Taylor has long sought to help foster “a film community in Maine, and a film economy.” And Van Wyck explains that, in addition to his own longtime efforts to get the Maine Legislature to adopt the sort of financial incentives that have turned places like Atlanta and Boston into movie and TV destinations (look for more on that in this column in the months to come), he and Nickles are planning to continue their partnership with an upcoming, bigger-budgeted thriller – set and made in Maine. “In talking to people in the Maine Film Office and others,” said Van Wyck, explaining his push for filmmaking incentives, “if and when that is changed, it will completely blow the doors wide open in terms of people coming here.” Well, as the blustery but bountiful production of “Holly Star” showed, we’ve got plenty of winter wind.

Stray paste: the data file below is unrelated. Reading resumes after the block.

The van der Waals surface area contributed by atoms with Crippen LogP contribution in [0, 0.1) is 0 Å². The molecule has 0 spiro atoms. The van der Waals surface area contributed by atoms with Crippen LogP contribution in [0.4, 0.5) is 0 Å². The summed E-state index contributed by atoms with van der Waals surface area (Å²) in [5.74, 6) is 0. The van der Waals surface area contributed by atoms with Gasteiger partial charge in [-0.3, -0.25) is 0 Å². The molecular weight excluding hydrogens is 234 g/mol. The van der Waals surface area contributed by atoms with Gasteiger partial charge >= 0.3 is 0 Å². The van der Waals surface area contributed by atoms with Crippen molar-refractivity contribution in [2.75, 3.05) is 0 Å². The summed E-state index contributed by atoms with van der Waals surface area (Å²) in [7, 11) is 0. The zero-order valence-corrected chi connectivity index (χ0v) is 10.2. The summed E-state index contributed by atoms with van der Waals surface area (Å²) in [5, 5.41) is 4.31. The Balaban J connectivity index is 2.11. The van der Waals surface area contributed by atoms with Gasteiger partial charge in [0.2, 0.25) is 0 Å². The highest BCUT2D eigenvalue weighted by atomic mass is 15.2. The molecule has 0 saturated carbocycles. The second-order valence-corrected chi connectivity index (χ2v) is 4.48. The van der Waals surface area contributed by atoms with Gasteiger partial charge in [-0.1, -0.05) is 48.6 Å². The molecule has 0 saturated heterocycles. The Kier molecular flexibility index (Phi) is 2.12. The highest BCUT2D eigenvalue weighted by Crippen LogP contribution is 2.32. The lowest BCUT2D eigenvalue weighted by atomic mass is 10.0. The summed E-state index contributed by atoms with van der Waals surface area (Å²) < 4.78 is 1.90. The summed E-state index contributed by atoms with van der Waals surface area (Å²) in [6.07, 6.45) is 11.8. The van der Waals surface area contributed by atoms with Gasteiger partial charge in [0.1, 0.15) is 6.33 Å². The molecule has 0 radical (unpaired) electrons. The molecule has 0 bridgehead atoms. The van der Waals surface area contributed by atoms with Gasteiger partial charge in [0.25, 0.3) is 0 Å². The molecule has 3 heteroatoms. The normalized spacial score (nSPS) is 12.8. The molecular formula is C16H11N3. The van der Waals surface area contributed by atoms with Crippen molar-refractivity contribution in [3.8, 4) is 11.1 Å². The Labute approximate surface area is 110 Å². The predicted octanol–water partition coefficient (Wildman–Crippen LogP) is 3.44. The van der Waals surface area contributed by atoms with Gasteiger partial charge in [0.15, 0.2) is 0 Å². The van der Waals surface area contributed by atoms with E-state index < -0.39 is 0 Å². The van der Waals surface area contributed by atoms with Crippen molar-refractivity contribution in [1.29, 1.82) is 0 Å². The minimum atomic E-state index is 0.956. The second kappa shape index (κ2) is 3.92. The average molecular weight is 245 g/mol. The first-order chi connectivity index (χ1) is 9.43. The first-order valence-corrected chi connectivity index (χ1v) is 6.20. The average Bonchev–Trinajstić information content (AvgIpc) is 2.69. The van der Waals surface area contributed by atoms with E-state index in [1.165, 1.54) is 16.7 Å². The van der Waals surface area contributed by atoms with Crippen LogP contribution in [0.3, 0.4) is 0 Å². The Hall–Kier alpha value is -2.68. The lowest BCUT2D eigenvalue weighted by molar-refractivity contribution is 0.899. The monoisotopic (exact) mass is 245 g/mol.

Coming to local screens
Friday-Saturday: “1985.” In conjunction with World AIDS Day and co-presented with the Frannie Peabody Center, this touching, thoughtful drama sees a young man returning home to his Texas hometown from New York in the wake of a terrible tragedy, only to find his religious parents (Virginia Madsen and Michael Chiklis) prove rigidly unwilling to listen.
Starts Friday: “The House That Jack Built.” Noted filmmaker and provocateur Lars Von Trier (“Antichrist,” “Nymphomaniac”) promises to make you squirm while you think once more as he takes on this tale of an artistic-minded serial killer (Matt Dillon).